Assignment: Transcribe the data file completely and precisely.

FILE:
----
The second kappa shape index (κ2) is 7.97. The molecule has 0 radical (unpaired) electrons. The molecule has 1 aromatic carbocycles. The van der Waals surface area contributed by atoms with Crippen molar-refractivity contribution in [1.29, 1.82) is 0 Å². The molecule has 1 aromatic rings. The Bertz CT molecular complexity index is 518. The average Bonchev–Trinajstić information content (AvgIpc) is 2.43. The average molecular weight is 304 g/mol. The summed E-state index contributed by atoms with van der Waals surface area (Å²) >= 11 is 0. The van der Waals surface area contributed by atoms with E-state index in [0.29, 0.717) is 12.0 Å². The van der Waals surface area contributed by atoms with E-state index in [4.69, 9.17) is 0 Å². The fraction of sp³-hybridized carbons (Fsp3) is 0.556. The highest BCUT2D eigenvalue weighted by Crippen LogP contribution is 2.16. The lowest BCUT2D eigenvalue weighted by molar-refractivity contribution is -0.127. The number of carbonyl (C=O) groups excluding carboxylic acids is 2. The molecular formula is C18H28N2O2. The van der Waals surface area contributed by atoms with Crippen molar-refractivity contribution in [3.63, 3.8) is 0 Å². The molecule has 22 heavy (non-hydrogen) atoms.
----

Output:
The second kappa shape index (κ2) is 7.97. The molecule has 0 radical (unpaired) electrons. The molecule has 1 aromatic carbocycles. The van der Waals surface area contributed by atoms with Crippen molar-refractivity contribution in [1.29, 1.82) is 0 Å². The molecule has 1 aromatic rings. The Bertz CT molecular complexity index is 518. The average Bonchev–Trinajstić information content (AvgIpc) is 2.43. The average molecular weight is 304 g/mol. The summed E-state index contributed by atoms with van der Waals surface area (Å²) >= 11 is 0. The van der Waals surface area contributed by atoms with E-state index in [0.29, 0.717) is 12.0 Å². The van der Waals surface area contributed by atoms with E-state index in [4.69, 9.17) is 0 Å². The fraction of sp³-hybridized carbons (Fsp3) is 0.556. The highest BCUT2D eigenvalue weighted by Crippen LogP contribution is 2.16. The lowest BCUT2D eigenvalue weighted by molar-refractivity contribution is -0.127. The number of carbonyl (C=O) groups excluding carboxylic acids is 2. The molecular formula is C18H28N2O2. The van der Waals surface area contributed by atoms with Crippen molar-refractivity contribution in [3.63, 3.8) is 0 Å². The molecule has 22 heavy (non-hydrogen) atoms.